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3D Printing – How Exactly Does It Work?

3D printing has truly taken the world by storm – sort of. It’s not as fantastical as it was prophesied, but the technology does drive many of the most efficient industrial processes enjoyed today. So what’s all the magic behind it?

First and foremost, you need to understand the general concept. All 3D printers you will find the market are additive in function. That means they start with a certain amount of material and add more and more of the same material unto itself until they have created the intended product.

Specifically, these are the technologies that make 3D printing possible:

1. Sterolithogrpahy (SLA)

Stereolithography (SLA) is the king of all 3D printing technologies. SLA is a layer-based mechanism where sections of a liquid medium, referred to as a phytopolymer, is solidified with the use of a layer. A metal platform is dipped in the photopolymer and positioned at about one-tenth of a millimeter or closer – one layer’s thickness – away from the surface. The first layer is then subjected to an ultraviolet laser and solidified, and then the platform repeats the process to create another layer. This isn’t a highly efficient method of 3D printing, but it’s compatible with a range of interesting materials (for example, ceramics) for a relatively cheap price.

Extrusion Deposition

The simplest form of 3D printing that is also the most compatible with mass users is called Extrusion Deposition. It is also the easiest type of 3D printing in terms of visualization. Here, a robot nozzle works like a glue gun with extremely precise control, squeezing out a plastic building material as it moves about. The idea is to produce one toughened layer on top of another.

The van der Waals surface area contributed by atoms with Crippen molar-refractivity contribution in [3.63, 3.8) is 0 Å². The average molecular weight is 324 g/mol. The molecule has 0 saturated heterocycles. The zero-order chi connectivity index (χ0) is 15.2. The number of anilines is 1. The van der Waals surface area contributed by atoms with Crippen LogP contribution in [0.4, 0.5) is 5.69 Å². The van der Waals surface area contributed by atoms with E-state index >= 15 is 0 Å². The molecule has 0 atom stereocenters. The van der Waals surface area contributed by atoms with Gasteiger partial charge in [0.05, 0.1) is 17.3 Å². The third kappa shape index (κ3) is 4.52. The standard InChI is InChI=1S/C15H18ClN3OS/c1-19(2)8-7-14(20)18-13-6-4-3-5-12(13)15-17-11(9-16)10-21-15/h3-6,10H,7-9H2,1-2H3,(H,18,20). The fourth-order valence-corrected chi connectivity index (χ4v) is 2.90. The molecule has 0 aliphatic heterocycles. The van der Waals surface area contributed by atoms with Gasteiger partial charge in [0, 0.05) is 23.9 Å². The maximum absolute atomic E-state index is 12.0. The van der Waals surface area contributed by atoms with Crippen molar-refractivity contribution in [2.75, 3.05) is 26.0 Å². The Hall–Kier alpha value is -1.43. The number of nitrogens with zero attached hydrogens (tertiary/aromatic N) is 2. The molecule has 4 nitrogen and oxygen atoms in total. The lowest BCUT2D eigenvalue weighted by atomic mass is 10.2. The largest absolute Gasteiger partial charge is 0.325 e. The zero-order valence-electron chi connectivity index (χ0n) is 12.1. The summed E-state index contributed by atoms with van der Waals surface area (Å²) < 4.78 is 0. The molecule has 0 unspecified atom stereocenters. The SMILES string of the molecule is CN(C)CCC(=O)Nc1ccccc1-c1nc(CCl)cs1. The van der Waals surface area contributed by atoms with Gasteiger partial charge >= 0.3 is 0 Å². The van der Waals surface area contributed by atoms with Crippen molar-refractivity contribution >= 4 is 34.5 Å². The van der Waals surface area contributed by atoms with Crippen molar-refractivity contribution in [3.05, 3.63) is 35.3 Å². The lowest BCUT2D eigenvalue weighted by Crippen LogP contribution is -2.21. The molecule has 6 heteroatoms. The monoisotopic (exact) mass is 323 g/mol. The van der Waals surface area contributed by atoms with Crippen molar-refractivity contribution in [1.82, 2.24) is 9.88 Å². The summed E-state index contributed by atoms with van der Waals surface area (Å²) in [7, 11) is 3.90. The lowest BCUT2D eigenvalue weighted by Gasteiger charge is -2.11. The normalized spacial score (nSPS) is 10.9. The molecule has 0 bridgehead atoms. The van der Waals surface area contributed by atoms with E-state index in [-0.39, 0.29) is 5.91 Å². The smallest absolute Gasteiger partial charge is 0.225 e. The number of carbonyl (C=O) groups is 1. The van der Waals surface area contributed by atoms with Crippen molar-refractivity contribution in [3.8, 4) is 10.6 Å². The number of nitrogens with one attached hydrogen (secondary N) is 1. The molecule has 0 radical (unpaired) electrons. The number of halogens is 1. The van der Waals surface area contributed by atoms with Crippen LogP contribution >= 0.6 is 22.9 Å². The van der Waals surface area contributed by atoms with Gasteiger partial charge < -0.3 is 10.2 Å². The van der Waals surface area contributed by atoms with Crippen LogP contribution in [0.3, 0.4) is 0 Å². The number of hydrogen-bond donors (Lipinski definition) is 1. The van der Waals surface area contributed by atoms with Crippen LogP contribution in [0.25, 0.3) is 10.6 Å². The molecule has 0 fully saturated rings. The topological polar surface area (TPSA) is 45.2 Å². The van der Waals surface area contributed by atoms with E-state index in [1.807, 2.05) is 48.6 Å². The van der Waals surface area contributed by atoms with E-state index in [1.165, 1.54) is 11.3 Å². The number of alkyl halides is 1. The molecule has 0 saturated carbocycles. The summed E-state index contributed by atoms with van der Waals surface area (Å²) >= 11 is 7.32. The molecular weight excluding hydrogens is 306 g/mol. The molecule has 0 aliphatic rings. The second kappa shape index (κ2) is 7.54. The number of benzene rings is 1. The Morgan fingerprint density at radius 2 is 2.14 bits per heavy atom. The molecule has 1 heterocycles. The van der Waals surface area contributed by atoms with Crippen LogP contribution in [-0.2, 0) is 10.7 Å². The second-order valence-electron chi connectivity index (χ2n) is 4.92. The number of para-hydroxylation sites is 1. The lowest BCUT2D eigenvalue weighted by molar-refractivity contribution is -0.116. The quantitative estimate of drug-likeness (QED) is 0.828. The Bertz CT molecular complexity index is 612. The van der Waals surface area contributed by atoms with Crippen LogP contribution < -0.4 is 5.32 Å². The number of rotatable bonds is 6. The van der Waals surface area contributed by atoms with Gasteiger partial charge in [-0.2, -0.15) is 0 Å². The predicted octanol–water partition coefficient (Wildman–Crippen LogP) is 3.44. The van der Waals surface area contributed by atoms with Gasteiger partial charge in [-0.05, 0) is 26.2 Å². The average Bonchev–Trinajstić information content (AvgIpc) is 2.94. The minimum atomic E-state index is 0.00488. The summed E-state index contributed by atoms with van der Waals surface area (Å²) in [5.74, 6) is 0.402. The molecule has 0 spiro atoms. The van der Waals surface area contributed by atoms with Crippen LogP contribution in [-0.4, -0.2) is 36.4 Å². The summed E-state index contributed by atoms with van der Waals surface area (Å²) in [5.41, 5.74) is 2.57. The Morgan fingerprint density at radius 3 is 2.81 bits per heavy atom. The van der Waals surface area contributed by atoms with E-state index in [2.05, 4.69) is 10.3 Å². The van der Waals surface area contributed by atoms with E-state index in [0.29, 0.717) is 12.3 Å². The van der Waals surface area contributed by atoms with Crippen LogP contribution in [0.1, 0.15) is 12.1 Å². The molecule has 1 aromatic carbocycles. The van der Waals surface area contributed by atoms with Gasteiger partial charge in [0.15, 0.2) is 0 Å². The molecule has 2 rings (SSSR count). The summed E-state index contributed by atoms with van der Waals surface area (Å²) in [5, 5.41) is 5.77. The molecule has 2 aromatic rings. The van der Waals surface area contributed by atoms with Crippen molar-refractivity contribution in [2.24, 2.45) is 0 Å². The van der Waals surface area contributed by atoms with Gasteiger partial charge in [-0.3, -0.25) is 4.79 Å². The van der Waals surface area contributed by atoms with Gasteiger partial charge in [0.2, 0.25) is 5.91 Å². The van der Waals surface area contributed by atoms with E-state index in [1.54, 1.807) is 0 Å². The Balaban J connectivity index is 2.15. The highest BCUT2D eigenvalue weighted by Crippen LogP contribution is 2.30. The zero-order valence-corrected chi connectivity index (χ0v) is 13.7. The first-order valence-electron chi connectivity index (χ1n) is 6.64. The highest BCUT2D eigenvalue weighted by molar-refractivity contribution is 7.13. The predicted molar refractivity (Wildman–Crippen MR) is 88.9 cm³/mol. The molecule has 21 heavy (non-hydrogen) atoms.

Selective Laser Sintering (SLS)

For a tougher range of materials, the primary option has been Selective Laser Sintering (SLS). This technique requires spitting out an aerosol of the building material into space where the object is to be created. A highly precise laser blast then causes the molecules of the aerosol (typically of metal) to fuse until it increases in size and becomes the final product intended. Selective Laser Melting (SLM) technology is a more advanced form of this technology that works in a similar way. But instead of using laser, SLM melts the building material particles completely so that denser and stronger final metals can be created.

Carbon Fiber

Finally, there’s carbon fiber 3D printing, one of the more specialized forms of the technology, which is typically used to make low-density, high-strength parts. These specialized and composite building materials, however, have not yet entered the higher end of the price range. Enthusiasts can make a lot of carbon fiber parts which are even better than metal parts for just a little higher than $5,000.
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